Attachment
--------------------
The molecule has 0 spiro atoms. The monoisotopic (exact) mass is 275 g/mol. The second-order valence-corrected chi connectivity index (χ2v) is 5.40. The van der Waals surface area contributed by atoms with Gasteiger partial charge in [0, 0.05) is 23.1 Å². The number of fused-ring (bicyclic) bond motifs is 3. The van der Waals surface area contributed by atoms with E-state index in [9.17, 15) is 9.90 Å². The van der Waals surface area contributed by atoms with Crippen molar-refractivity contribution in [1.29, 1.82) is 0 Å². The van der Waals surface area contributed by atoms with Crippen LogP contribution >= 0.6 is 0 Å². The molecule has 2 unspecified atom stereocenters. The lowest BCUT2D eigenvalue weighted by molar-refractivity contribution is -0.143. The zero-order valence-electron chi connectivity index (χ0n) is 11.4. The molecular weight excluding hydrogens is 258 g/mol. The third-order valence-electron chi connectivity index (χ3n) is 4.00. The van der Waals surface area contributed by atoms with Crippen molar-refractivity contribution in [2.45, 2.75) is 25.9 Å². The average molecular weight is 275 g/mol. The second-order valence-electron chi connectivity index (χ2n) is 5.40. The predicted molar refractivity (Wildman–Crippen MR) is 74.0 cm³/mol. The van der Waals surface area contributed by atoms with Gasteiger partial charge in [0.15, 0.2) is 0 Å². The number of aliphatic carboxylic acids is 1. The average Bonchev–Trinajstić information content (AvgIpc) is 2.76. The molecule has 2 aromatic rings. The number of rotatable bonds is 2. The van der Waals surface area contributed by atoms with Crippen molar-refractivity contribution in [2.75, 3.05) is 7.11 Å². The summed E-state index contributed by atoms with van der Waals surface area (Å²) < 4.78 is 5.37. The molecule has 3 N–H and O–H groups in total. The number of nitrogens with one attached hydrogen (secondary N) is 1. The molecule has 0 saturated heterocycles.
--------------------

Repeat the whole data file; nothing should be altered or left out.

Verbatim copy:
The molecule has 0 spiro atoms. The monoisotopic (exact) mass is 275 g/mol. The second-order valence-corrected chi connectivity index (χ2v) is 5.40. The van der Waals surface area contributed by atoms with Gasteiger partial charge in [0, 0.05) is 23.1 Å². The number of fused-ring (bicyclic) bond motifs is 3. The van der Waals surface area contributed by atoms with E-state index in [9.17, 15) is 9.90 Å². The van der Waals surface area contributed by atoms with Crippen molar-refractivity contribution in [1.29, 1.82) is 0 Å². The van der Waals surface area contributed by atoms with Crippen LogP contribution >= 0.6 is 0 Å². The molecule has 2 unspecified atom stereocenters. The lowest BCUT2D eigenvalue weighted by molar-refractivity contribution is -0.143. The zero-order valence-electron chi connectivity index (χ0n) is 11.4. The molecular weight excluding hydrogens is 258 g/mol. The third-order valence-electron chi connectivity index (χ3n) is 4.00. The van der Waals surface area contributed by atoms with Crippen molar-refractivity contribution in [2.45, 2.75) is 25.9 Å². The average molecular weight is 275 g/mol. The second-order valence-electron chi connectivity index (χ2n) is 5.40. The predicted molar refractivity (Wildman–Crippen MR) is 74.0 cm³/mol. The van der Waals surface area contributed by atoms with Gasteiger partial charge in [0.15, 0.2) is 0 Å². The number of aliphatic carboxylic acids is 1. The average Bonchev–Trinajstić information content (AvgIpc) is 2.76. The molecule has 2 aromatic rings. The number of rotatable bonds is 2. The van der Waals surface area contributed by atoms with Crippen molar-refractivity contribution in [2.75, 3.05) is 7.11 Å². The summed E-state index contributed by atoms with van der Waals surface area (Å²) < 4.78 is 5.37. The molecule has 3 N–H and O–H groups in total. The number of nitrogens with one attached hydrogen (secondary N) is 1. The molecule has 0 saturated heterocycles.